Every subelement within the technical_requirements section is composed of a sequence of individual requirement elements. The requirement element has four attributes:

  1. an optional XML ID attribute,
  2. an optional IDREFS attribute called RELATEDMAT, which you may use to indicate other portions of the profile document where this particular requirement is relevant. Requirement elements are in turn composed of a sequence of paragraph <p> elements,
  3. an optional IDREFS attribute called EXAMPLES, which you may use to point to examples in the <Examples> section that demonstrate the requirement, and
  4. an optional REQLEVEL attribute with values drawn from RFC 2119 (http://www.ietf.org/rfc/rfc2119.txt)
    • MUST: This word means that the definition is an absolute requirement.
    • SHOULD: This word means that there may exist valid reasons in particular circumstances to ignore the requirement, but the full implications must be understood and carefully weighed before choosing a different course.
    • MUST NOT: This phrase means that the prohibition described in the requirement is an absolute prohibition of the profile.
    • SHOULD NOT: This phrase means that there may exist valid reasons in particular circumstances when violating the prohibition described in the requirement is acceptable or even useful, but the full implications should be understood and the case carefully weighed before doing so. The requirement text should clarify such circumstances.
    • MAY: This word means that an item is not prohibited but fully optional.

The requirement element has two children: description and tests. The required description element has an optional head subelement and some available text formatting elements from the xhtml namespace. Available xhtml elements include p, various list/item elements, text formatting such as b and i, a, and img.

The optional tests subelement of description exists to supplement a textual description of a requirement with one that can be used to eventually provide machine validation. It includes one or more testGrp elements, which in turn contain testWrap or testRep elements. The testGrp element contains the following attributes:

  1. ID: an optional attribute uniquely identifying this element within the METS Profile document
  2. LABEL: an optional textual description of the test being performed
  3. TESTLANGUAGE: a required attribute indicating the language in which the test is expressed, such as XPath or XQuery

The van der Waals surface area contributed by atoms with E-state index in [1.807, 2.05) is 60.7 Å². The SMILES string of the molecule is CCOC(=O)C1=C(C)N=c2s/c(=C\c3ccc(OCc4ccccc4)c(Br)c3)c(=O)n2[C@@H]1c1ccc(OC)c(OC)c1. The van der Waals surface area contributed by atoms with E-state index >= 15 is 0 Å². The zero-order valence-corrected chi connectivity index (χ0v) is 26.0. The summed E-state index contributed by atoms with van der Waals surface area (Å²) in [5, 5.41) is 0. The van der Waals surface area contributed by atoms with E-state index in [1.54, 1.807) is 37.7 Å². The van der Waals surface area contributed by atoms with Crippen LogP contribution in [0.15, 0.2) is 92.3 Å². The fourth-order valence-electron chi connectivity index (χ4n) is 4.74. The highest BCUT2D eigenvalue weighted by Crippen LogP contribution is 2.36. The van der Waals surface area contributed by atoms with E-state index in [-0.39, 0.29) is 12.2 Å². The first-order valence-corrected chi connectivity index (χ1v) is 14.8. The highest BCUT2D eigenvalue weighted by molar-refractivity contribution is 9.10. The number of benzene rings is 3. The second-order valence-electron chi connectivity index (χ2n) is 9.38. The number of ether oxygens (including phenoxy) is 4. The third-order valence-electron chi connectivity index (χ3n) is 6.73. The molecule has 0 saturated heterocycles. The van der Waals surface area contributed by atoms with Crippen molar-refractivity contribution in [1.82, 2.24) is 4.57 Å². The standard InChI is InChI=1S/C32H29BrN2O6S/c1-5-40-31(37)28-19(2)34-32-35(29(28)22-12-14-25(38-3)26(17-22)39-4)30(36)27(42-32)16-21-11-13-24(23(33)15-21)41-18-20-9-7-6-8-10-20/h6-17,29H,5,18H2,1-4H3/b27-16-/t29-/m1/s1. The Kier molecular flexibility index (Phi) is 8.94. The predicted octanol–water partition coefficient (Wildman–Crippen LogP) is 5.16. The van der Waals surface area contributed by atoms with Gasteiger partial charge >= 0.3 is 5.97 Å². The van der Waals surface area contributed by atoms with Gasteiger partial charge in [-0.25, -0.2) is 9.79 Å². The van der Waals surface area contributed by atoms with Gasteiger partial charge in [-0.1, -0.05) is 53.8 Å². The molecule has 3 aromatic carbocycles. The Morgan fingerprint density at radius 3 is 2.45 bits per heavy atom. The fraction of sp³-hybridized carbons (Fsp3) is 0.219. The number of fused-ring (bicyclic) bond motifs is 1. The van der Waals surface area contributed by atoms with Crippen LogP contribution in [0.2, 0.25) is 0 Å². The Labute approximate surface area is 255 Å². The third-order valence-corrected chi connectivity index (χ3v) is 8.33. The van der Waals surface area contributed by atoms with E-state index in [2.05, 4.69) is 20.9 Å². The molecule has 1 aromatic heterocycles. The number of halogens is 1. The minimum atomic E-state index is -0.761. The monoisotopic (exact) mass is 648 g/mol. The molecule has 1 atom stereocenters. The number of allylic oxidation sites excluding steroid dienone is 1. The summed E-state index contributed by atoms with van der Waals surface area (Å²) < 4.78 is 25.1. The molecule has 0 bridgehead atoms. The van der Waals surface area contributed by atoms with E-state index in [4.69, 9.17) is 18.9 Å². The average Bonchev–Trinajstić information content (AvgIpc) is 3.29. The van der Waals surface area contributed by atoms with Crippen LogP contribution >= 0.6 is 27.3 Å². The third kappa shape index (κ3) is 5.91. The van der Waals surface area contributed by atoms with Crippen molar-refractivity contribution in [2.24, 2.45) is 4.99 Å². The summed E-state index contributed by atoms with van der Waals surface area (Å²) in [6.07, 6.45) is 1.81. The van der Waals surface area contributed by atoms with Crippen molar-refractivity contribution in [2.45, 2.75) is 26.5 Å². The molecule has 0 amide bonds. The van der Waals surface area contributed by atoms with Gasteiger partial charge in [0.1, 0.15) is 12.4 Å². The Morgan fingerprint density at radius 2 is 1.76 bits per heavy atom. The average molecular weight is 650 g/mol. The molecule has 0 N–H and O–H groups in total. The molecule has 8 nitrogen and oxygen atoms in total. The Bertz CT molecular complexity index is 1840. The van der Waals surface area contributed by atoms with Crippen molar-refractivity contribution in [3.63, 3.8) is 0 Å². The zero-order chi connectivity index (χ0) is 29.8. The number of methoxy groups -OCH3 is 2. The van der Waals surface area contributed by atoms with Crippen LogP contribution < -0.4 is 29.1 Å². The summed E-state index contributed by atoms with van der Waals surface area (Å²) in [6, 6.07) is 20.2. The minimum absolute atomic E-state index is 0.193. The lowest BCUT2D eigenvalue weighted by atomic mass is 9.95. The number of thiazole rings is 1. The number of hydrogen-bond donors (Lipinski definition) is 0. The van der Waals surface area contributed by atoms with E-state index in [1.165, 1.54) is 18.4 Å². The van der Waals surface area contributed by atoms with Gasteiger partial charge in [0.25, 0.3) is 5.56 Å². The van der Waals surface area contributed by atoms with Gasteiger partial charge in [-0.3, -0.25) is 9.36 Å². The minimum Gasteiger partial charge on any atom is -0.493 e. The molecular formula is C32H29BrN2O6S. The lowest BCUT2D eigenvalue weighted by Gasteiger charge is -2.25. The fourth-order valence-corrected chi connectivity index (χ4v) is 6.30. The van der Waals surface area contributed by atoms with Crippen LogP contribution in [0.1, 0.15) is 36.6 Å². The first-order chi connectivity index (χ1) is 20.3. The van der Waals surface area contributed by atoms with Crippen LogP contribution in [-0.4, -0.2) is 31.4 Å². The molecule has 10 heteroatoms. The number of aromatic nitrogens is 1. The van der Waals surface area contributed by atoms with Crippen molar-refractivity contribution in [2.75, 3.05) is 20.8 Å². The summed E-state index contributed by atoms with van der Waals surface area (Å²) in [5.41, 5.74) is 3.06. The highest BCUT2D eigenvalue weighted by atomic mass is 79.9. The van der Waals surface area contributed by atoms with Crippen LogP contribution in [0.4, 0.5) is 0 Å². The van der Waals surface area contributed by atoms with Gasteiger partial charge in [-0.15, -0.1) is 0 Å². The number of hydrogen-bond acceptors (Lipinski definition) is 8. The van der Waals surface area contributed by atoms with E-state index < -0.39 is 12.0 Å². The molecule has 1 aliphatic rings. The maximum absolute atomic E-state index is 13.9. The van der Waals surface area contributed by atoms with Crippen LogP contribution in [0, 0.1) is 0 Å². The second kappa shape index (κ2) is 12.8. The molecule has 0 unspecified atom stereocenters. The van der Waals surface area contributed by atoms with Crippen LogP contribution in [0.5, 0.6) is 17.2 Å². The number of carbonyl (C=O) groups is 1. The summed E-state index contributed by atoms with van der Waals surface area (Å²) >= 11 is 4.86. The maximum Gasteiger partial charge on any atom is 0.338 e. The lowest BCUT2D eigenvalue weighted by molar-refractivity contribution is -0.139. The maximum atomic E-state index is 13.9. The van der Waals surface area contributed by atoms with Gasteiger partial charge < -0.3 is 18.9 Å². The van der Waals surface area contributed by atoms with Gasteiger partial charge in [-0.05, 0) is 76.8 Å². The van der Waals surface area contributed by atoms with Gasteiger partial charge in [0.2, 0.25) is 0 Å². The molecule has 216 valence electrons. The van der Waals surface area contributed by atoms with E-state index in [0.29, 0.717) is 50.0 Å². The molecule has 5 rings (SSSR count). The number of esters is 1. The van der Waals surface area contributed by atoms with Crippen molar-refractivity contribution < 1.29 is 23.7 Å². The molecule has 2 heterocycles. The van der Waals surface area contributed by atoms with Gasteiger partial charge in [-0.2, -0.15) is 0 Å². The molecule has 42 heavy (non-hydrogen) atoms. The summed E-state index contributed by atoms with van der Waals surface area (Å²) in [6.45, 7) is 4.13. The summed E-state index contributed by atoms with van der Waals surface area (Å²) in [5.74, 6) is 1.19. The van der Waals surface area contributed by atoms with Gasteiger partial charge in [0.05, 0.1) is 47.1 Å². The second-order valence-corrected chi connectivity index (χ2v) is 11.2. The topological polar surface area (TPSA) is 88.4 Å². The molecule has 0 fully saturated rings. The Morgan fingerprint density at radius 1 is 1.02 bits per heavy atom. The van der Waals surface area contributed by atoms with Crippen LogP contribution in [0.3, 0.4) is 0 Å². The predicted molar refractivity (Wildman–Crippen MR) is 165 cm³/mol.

4. TESTLANGUAGEVERSION: an optional attribute indicating what version of the testing language has been used
  5. TESTLANGUAGEURI: an optional attribute indicating an authoritative URI for the testing language used

The testWrap element has a test subelement with an optional CONTEXT attribute used to indicate the context in which a test should be evaluated. The value of the text element should be the actual text expression in the selected testing language.

The testRef element is intended to point to testing code stored elsewhere. It contains an xlink:href attribute to point to this testing code. When using testing code not easily embedded inside the METS Profile, such as that written in Perl, testRef is preferred over testWrap.

It is assumed each testís desired outcome is to evaluate to "true." Implementers must ensure that the requirement level indicated and any formal test evaluation pattern are aligned so that the test result indicates conformance rather than an error.

Tools and Applications

A profile should provide a description of any affiliated tools, including validators, stylesheets, authoring tools, rendering applications, which can or should be used with METS documents conforming to the profile. The description should provide a name for the tool, the agency responsible for its development, a description of the tool, and a URI for obtaining the tool or further information regarding it. The description and note subelments of tool have an optional head subelement and some available text formatting elements from the xhtml namespace. Available xhtml elements include p, various list/item elements, text formatting such as b and i, a, and img.

Examples

A METS profile may contain one or more Example elements. Unlike Appendix elements, which are expected to contain complete METS encodings, an Example element would contain just a code snippet intended to demonstrate some requirement of the profile. The data type of the Examples element allows for partial, well-formed encodings that still might not satisfy all of the requirements for a full METS encoding.

A requirement can link to one or more Example elements by referencing the ID value of the pertinent Example elements in its EXAMPLES attribute.

The Example element has two attributes:

  1. ID. This attribute is required, as every Example should be linked to from the requirement of which it is an example.
  2. LABEL. This optional attribute allows for the descriptive labeling of an example.

Appendix: Full Example METS Document

A profile must contain an appendix containing an example METS document which conforms to the requirements set out in the profile. Profile authors should note that in order to insure that the completed profile document is valid, any namespace and schemaLocation declarations contained in the root <mets> element should be moved to the root <METS_Profile> element.


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  July 1, 2011